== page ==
UAE spy “Matar” has been exposed through an email that revealed Abu Dhabi’s secret plots to tarnish reputations. His real name has not been verified, but he is known as “Sheikh Matar.” He is an Emirati spy whose mission is to coordinate Abu Dhabi’s covert operations in Europe, aimed at launching a widespread campaign of incitement and defamation.
Matar works as an agent for the Swiss intelligence bureau and is at the centre of an international journalistic investigation titled “Abu Dhabi’s Secrets,” based on documents obtained by Mediapart and analyzed in collaboration with the European Investigative Collaborations (EIC) network and shared with the Lebanese website “Daraj.”
For at least 5.7 million euros, the Swiss intelligence agency Alp Services executed repetitive tasks for Sheikh Matar, targeting Qatar and the Muslim Brotherhood.
This was accomplished through unlawful espionage on over 1,000 Europeans, manipulation of the judiciary, secret investigations within the European Union, and manipulation of certain media outlets through a network of paid journalists.
The “Abu Dhabi’s Secrets” investigative series is based on confidential documents obtained by hacking into Alp Services, which were then carried out by European Investigative Collaborations (EIC) network members in cooperation with Heidi.news, RSI Television (Switzerland), Domanim (Italy), and “Daraj.”
The investigations reveal the special operations conducted by Alp Services on behalf of the United Arab Emirates, including gathering information on individuals or organizations, online influence operations, lobbying elected officials, and using paid journalists. Mediapart continues its work on interventions and issues involving foreign interference in France.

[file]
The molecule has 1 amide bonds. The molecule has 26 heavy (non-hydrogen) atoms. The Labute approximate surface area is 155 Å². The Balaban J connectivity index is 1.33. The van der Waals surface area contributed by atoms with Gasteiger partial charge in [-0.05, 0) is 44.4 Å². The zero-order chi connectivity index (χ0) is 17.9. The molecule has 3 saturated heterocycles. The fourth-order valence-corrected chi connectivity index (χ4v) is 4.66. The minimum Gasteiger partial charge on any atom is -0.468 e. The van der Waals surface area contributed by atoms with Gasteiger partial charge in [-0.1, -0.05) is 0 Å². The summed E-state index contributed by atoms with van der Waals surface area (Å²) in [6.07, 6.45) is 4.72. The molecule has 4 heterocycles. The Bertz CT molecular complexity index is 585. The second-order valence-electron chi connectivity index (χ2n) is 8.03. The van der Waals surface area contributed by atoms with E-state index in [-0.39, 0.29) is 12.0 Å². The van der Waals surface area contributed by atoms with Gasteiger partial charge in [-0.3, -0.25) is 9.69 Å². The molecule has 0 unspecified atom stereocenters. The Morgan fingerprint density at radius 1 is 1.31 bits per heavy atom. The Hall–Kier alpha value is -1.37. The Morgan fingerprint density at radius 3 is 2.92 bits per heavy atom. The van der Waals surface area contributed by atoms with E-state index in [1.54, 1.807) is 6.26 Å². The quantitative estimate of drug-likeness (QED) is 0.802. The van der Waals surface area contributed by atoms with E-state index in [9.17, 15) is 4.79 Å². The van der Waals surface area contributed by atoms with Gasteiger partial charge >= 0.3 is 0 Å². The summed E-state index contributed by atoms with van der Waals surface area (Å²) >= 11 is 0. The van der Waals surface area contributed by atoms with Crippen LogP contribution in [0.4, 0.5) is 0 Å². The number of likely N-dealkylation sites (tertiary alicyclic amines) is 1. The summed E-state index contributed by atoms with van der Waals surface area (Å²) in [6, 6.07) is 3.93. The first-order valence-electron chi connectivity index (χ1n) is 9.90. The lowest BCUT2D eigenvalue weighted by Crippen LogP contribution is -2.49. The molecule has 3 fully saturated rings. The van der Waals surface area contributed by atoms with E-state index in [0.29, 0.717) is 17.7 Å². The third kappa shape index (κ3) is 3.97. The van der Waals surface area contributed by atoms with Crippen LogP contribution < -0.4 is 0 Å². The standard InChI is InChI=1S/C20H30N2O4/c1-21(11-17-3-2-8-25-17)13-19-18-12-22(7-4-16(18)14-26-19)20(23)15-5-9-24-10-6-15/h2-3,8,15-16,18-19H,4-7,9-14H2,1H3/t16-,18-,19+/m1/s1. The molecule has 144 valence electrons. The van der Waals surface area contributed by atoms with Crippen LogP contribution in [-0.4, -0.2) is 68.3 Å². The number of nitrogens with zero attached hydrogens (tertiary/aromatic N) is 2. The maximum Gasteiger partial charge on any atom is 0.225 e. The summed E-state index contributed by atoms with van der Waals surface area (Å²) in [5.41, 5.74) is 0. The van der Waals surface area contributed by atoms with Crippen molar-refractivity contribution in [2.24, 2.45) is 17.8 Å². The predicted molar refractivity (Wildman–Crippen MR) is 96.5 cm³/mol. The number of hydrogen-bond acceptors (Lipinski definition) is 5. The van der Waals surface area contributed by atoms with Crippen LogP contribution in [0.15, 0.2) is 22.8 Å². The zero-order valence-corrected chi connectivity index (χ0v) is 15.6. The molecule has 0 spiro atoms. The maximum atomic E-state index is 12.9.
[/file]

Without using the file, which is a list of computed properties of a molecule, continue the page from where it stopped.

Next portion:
According to leaked documents, to ensure secure communication, Alp Services Chief Mario Brero created an encrypted Protonmail account with anonymous email addresses (such as email@example.com): one for Alp Services and another for Sheikh Matar, making any interception virtually impossible.
However, the Emirati spy made a fatal mistake. On October 2, 2017, he wrote to Mario Brero via WhatsApp, requesting the email address and password to be resent because he was “outside the office.”
The result was that when hackers managed to retrieve data from the Swiss agency on March 19, 2021, coinciding with Mario Brero’s birthday, they gained access to the secret email of the Emirati spy.
Sheikh Matar placed great trust in this email, which he used not only for communication with Alp Services but also to visually document Abu Dhabi’s methods and techniques used in confidential investigations against UN experts in Yemen and the exploitation of Qatar’s enemies, as well as attempts to influence the French government.
Among the regular correspondents with Sheikh Matar is Frenchman Roland Jacquard, a former journalist turned self-proclaimed expert in militant Islam.
He is the head of the “International Observatory of Terrorism” and its sole member, regularly appearing on television screens, where he has presented false information multiple times.
For example, he provided a satellite phone number claiming it belonged to Al-Qaeda when, in fact, it was the Red Cross’ number, according to a former agent of the French General Directorate for External Security who describes Roland Jacquard as a “national specialist in fake news.”
Behind the scenes, Jacquard engages in various activities, including private consulting. He introduced numerous clients and contracts to the Swiss Alp Services, including the Emirati contract, and it was he who introduced Mario Brero to the client Matar in 2017.
The deal was lucrative for both men. Jacquard was entitled to receive 10% of the payments, although Mario Brero sometimes forgot to pay him the promised commission for certain tasks.
Internal documents show that Roland Jacquard received at least 300,000 euros related to the Emirati contract. A file titled “Jacquard-pmt-commission” indicates a payment of 80,000 euros for initial tasks in 2017, 60,000 euros in 2018, and 102,000 euros in 2019.
In 2020, a document mentioned the need to pay 90,000 euros in two instalments: 70,000 euros as an invoice and 20,000 euros in cash to be given to Roland Jacquard “during his next visit.”